Man Behind the Birdhouse
“It is a beautiful area,” artist Mark Wingertsahn said of the North Georgia Mountains.
Southern Appalachia is a region rich in artistic expression. The landscape, mountain traditions, Indigenous people, and Southern culture all serve to give artists a unique blend of inspiration to use when creating all forms of art.
Living and vacationing in the Appalachian Mountains is a unique experience. There is an abundance of history, culture, adventure, places to see, and many things to do.
Taking in the Art Scene
Southern Appalachia is rich in artistic inspiration with its scenic mountains, host of wildlife, and a southern culture rooted in the lay of the land, a colorful history, and its people. Finding galleries showcasing art that reflects this culture is fairly easy. While there is an array of galleries to check out, here are a few that shouldn’t be missed.
Honing Your Artistic Craft
In a region so imbued with artistic expression, there are a variety of schools and facilities in Southern Appalachia that offer art instruction for everyone, from the amateur to the professional.
Art Imitating Life in Southern Appalachia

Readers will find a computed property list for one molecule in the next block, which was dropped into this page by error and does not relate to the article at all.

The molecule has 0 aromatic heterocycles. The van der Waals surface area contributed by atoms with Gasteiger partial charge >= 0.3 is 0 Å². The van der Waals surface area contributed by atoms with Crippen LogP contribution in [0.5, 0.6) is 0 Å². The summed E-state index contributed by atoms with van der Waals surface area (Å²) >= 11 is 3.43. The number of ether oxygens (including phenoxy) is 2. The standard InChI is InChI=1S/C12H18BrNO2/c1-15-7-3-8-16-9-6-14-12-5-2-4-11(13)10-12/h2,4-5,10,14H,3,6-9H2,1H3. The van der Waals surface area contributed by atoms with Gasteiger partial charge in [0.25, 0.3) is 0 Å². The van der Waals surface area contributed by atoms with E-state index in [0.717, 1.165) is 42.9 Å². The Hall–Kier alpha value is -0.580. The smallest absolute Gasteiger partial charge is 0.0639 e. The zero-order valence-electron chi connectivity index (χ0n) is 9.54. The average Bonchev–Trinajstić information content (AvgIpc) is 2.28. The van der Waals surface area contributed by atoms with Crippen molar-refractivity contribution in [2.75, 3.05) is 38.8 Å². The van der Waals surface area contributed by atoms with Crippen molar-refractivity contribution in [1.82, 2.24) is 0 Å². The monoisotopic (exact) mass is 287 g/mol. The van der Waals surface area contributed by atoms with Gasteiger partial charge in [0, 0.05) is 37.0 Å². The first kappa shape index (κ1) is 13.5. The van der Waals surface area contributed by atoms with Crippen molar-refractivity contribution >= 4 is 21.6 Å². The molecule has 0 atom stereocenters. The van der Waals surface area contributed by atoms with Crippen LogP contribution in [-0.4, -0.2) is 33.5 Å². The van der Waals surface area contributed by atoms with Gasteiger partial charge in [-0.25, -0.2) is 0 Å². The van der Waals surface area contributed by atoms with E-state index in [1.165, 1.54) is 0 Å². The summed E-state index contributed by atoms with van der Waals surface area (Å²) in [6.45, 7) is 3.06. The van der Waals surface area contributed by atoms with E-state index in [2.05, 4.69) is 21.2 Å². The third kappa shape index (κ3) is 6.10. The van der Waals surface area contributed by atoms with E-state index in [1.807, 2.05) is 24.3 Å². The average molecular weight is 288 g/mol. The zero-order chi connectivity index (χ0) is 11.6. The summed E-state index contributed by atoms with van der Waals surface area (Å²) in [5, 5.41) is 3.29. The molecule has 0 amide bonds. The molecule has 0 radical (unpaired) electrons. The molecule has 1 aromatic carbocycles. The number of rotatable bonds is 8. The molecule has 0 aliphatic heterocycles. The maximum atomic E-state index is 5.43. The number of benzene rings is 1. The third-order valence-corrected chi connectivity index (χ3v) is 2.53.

Like all forms of art, a sculptor’s work may have a number of purposes, including self-expression, to make a statement, beautify an area, memorialize a person, or commemorate history. In Southern Appalachia, a region steeped in culture, the art sculpture landscape is rich with variety. When traversing the art scene, check out these spots:
A Wood Carver's Journey
Elizabeth Mann Carving begins with a vision, and f ... more
Writing With Creative Abandon in the Mountains
Megan Parry If the idea of spending afternoons wri ... more
The Olive Tree Art Centre
Cassidy Horn Mark Wingertsahn has been making pott ... more
Man Behind the Birdhouse Cassidy Horn “It is a beau ... more
Living and vacationing in the Appalachian Mountains is a unique experience. There is much history, culture, adventure, places to see, and many things to do.
Jenna breathed deeply, her nostrils filling with the sweet spring scents entering the open car windows. But her mood remained sour. “Still no service,” she said, gripping the steering wheel tighter and nodding to her phone.
Her aunt Margaret, a petite woman who wore her reddish-gold hair in a short bob, curved her lips up. “Try to relax, dear.”